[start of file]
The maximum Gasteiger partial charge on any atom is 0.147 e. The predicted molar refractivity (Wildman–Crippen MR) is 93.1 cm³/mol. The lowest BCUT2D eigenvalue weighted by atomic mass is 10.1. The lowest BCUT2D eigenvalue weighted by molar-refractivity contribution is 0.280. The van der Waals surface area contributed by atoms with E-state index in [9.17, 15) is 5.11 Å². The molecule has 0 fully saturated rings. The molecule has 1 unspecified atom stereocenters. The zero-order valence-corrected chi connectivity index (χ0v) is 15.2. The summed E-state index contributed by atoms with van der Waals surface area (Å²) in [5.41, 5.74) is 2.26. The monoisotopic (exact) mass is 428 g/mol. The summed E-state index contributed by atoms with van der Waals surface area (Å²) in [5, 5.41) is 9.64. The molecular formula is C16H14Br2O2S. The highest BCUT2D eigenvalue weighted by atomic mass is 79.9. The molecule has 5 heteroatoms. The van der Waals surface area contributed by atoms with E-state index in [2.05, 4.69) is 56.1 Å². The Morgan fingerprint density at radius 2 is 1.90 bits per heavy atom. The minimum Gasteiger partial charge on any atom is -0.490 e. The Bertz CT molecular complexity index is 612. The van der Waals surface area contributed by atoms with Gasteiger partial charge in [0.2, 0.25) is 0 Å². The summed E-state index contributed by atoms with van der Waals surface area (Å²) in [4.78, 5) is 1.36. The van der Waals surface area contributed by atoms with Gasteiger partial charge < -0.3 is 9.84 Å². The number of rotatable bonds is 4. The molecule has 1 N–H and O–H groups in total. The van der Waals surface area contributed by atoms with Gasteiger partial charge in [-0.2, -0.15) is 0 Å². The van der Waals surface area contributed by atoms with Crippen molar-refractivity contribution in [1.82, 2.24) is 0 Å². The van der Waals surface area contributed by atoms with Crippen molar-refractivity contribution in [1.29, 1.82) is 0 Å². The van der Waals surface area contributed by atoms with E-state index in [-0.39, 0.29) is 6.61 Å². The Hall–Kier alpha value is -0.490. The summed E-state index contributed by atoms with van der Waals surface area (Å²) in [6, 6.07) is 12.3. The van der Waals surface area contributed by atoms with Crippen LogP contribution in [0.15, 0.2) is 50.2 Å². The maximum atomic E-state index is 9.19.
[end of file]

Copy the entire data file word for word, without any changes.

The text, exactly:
The maximum Gasteiger partial charge on any atom is 0.147 e. The predicted molar refractivity (Wildman–Crippen MR) is 93.1 cm³/mol. The lowest BCUT2D eigenvalue weighted by atomic mass is 10.1. The lowest BCUT2D eigenvalue weighted by molar-refractivity contribution is 0.280. The van der Waals surface area contributed by atoms with E-state index in [9.17, 15) is 5.11 Å². The molecule has 0 fully saturated rings. The molecule has 1 unspecified atom stereocenters. The zero-order valence-corrected chi connectivity index (χ0v) is 15.2. The summed E-state index contributed by atoms with van der Waals surface area (Å²) in [5.41, 5.74) is 2.26. The monoisotopic (exact) mass is 428 g/mol. The summed E-state index contributed by atoms with van der Waals surface area (Å²) in [5, 5.41) is 9.64. The molecular formula is C16H14Br2O2S. The highest BCUT2D eigenvalue weighted by atomic mass is 79.9. The molecule has 5 heteroatoms. The van der Waals surface area contributed by atoms with E-state index in [2.05, 4.69) is 56.1 Å². The Morgan fingerprint density at radius 2 is 1.90 bits per heavy atom. The minimum Gasteiger partial charge on any atom is -0.490 e. The Bertz CT molecular complexity index is 612. The van der Waals surface area contributed by atoms with Gasteiger partial charge in [0.2, 0.25) is 0 Å². The summed E-state index contributed by atoms with van der Waals surface area (Å²) in [4.78, 5) is 1.36. The van der Waals surface area contributed by atoms with Gasteiger partial charge < -0.3 is 9.84 Å². The number of rotatable bonds is 4. The molecule has 1 N–H and O–H groups in total. The van der Waals surface area contributed by atoms with Gasteiger partial charge in [-0.2, -0.15) is 0 Å². The van der Waals surface area contributed by atoms with Crippen molar-refractivity contribution in [1.82, 2.24) is 0 Å². The van der Waals surface area contributed by atoms with Crippen molar-refractivity contribution in [1.29, 1.82) is 0 Å². The van der Waals surface area contributed by atoms with E-state index in [-0.39, 0.29) is 6.61 Å². The Hall–Kier alpha value is -0.490. The summed E-state index contributed by atoms with van der Waals surface area (Å²) in [6, 6.07) is 12.3. The van der Waals surface area contributed by atoms with Crippen LogP contribution in [0.15, 0.2) is 50.2 Å². The maximum atomic E-state index is 9.19.